Punters are encouraged to bet responsibly. What a laugh that is. It’s like encouraging drunks to get drunk responsibly, to crash our cars responsibly, murder each other responsibly.

I try not to watch the commercials between matches, or the studio discussions, or anything really, before or after, except for the match itself. And yet there is one person I never manage to escape properly – Ray Winstone. His cracked face, his mesmerising voice, his endlessly repeated spiel follow me across the room as I escape for the lav, the kitchen, the drinks cupboard.

I’m not sure which betting company he is shouting about, there are just so many of them, offering incredible odds and supposedly free bets. In the past six years, since the laws changed, TV betting adverts have increased by 600 per cent, all offering amazingly simple ways to lose money with just one tap on a smartphone.

The one I hate is the ad for BetVictor. The man who has been fronting it, appearing at windows or on roofs, who I assume is Victor, is just so slimy and horrible.

Betting firms are the ultimate football parasites, second in wealth only to kit manufacturers. They have perfected the capitalist’s art of using OPM (Other People’s Money). They’re not directly involved in football – say, in training or managing – yet they make millions off the back of its popularity. Many of the firms are based offshore in Gibraltar.

Football betting is not new. In the Fifties, my job every week at five o’clock was to sit beside my father’s bed, where he lay paralysed with MS, and write down the football results as they were read out on Sports Report. I had not to breathe, make silly remarks or guess the score. By the inflection in the announcer’s voice you could tell if it was an away win.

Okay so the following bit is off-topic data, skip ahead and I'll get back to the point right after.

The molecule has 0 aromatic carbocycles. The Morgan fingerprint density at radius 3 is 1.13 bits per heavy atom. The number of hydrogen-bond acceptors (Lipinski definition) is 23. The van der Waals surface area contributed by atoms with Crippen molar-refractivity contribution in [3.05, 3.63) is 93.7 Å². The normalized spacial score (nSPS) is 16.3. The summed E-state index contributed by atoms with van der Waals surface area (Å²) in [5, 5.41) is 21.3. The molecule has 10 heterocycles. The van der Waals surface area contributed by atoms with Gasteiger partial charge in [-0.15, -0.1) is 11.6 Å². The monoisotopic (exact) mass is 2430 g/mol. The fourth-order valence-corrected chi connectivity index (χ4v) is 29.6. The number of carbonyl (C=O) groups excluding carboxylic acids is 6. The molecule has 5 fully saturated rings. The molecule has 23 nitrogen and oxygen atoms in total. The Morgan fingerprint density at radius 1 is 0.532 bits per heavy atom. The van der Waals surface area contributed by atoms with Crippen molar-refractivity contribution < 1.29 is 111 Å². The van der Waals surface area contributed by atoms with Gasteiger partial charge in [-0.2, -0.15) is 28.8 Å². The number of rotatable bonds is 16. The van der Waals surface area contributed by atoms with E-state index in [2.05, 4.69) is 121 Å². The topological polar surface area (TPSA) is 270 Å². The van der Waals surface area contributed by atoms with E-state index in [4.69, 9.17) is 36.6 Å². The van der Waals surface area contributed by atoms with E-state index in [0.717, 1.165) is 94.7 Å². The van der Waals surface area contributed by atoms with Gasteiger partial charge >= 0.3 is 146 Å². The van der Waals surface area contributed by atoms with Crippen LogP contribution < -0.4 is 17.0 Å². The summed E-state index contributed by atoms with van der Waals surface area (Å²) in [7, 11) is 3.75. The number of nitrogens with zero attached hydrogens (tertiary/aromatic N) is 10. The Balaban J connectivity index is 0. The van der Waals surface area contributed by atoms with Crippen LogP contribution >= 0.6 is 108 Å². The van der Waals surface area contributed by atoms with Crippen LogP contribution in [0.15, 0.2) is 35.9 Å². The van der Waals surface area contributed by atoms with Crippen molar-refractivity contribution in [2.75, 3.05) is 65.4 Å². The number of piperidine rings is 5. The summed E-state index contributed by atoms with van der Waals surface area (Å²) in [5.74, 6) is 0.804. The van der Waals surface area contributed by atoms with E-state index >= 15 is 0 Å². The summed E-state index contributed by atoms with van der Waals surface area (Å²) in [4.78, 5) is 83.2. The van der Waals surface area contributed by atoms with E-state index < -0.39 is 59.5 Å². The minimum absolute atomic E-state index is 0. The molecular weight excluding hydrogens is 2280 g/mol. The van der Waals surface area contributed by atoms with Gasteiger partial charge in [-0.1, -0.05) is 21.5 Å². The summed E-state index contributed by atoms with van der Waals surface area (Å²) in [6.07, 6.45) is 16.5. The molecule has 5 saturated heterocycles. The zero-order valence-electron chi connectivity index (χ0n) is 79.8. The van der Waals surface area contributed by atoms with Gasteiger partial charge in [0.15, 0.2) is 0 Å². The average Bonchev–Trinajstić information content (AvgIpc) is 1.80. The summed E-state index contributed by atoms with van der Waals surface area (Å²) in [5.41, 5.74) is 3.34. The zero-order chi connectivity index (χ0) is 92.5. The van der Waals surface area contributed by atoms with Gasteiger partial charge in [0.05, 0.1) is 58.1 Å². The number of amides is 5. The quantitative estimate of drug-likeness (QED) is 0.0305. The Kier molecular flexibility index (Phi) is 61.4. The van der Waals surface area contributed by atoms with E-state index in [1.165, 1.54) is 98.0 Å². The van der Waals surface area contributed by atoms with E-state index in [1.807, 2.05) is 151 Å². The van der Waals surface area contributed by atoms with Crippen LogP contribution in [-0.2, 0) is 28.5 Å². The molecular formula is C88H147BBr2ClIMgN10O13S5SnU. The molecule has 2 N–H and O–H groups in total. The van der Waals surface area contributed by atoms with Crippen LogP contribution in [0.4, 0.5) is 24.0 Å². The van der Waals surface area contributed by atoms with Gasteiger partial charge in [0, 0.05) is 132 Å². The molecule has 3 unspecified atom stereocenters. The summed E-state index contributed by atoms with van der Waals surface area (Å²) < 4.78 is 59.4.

Earlier in the week I had filled in his Treble Chance on the Littlewoods pools. The “treble” part was because you had three chances: three points if the game you picked was a score draw, two for a goalless draw and one point for a home or away win. You chose eight games and had to reach 24 points, or as near as possible, then you were in the money.

“Not a damn sausage,” my father would say every week, once I’d marked and handed him back his predictions. He never did win a sausage.

Football pools began in the 1920s, the main ones being Littlewoods and Vernons, both based in Liverpool. They gave employment to thousands of bright young women who checked the results and sang in company choirs in their spare time. Each firm spent millions on advertising. In 1935, Littlewoods flew an aeroplane over London with a banner saying: Littlewoods Above All!

Postwar, they blossomed again, taking in £50m a year. The nation stopped at five on a Saturday to hear the scores, whether they were interested in football or not, hoping to get rich. BBC Sports Report began in 1948 with John Webster reading the results. James Alexander Gordon took over in 1974 – a voice soon familiar throughout the land.

These past few decades, football pools have been left behind, old-fashioned, low-tech, replaced by online betting using smartphones. The betting industry has totally rebooted itself. You can bet while the match is still on, trying to predict who will get the next goal, the next corner, the next throw-in. I made the last one up, but in theory you can bet instantly, on anything, at any time.

The soft sell is interesting. With the old football pools, we knew it was a remote flutter, hoping to make some money. Today the ads imply that betting on football somehow enhances the experience, adds to the enjoyment, involves you in the game itself, hence they show lads all together, drinking and laughing and putting on bets.

At the same time, punters are encouraged to do it responsibly. What a laugh that is. It’s like encouraging drunks to get drunk responsibly, to crash our cars responsibly, murder each other responsibly. Responsibly and respect are now two of the most meaningless words in the football language. People have been gambling, in some form, since the beginning, watching two raindrops drip down inside the cave, lying around in Roman bathhouses playing games. All they’ve done is to change the technology. You have to respect that.

Hunter Davies is a journalist, broadcaster and profilic author perhaps best known for writing about the Beatles. He is an ardent Tottenham fan and writes a regular column on football for the New Statesman.

This article first appeared in the 05 February 2015 issue of the New Statesman, Putin's war